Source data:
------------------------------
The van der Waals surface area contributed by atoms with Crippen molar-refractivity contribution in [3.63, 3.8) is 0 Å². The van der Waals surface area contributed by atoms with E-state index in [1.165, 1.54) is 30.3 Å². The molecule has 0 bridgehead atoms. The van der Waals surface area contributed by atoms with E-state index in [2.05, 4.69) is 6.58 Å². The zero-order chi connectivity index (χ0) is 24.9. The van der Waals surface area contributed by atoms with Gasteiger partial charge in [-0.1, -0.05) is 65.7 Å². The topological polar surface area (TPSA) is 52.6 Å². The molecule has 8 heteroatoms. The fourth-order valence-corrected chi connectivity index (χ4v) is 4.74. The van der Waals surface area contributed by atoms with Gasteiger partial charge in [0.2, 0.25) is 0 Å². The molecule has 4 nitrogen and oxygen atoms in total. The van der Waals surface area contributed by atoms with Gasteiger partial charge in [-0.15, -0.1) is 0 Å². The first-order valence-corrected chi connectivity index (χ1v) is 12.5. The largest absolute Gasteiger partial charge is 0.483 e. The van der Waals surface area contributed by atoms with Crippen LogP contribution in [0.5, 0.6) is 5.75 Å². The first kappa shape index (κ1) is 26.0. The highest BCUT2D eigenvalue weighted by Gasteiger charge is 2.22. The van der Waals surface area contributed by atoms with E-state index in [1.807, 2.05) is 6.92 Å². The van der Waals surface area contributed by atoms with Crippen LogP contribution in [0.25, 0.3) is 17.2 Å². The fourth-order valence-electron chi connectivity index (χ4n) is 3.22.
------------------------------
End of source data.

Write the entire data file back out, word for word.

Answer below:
The van der Waals surface area contributed by atoms with Crippen molar-refractivity contribution in [3.63, 3.8) is 0 Å². The van der Waals surface area contributed by atoms with E-state index in [1.165, 1.54) is 30.3 Å². The molecule has 0 bridgehead atoms. The van der Waals surface area contributed by atoms with E-state index in [2.05, 4.69) is 6.58 Å². The zero-order chi connectivity index (χ0) is 24.9. The van der Waals surface area contributed by atoms with Gasteiger partial charge in [-0.1, -0.05) is 65.7 Å². The topological polar surface area (TPSA) is 52.6 Å². The molecule has 8 heteroatoms. The fourth-order valence-corrected chi connectivity index (χ4v) is 4.74. The van der Waals surface area contributed by atoms with Gasteiger partial charge in [0.2, 0.25) is 0 Å². The molecule has 4 nitrogen and oxygen atoms in total. The van der Waals surface area contributed by atoms with Gasteiger partial charge in [-0.15, -0.1) is 0 Å². The first-order valence-corrected chi connectivity index (χ1v) is 12.5. The largest absolute Gasteiger partial charge is 0.483 e. The van der Waals surface area contributed by atoms with Crippen LogP contribution in [0.5, 0.6) is 5.75 Å². The first kappa shape index (κ1) is 26.0. The highest BCUT2D eigenvalue weighted by Gasteiger charge is 2.22. The van der Waals surface area contributed by atoms with E-state index in [1.807, 2.05) is 6.92 Å². The van der Waals surface area contributed by atoms with Crippen LogP contribution in [0.25, 0.3) is 17.2 Å². The fourth-order valence-electron chi connectivity index (χ4n) is 3.22.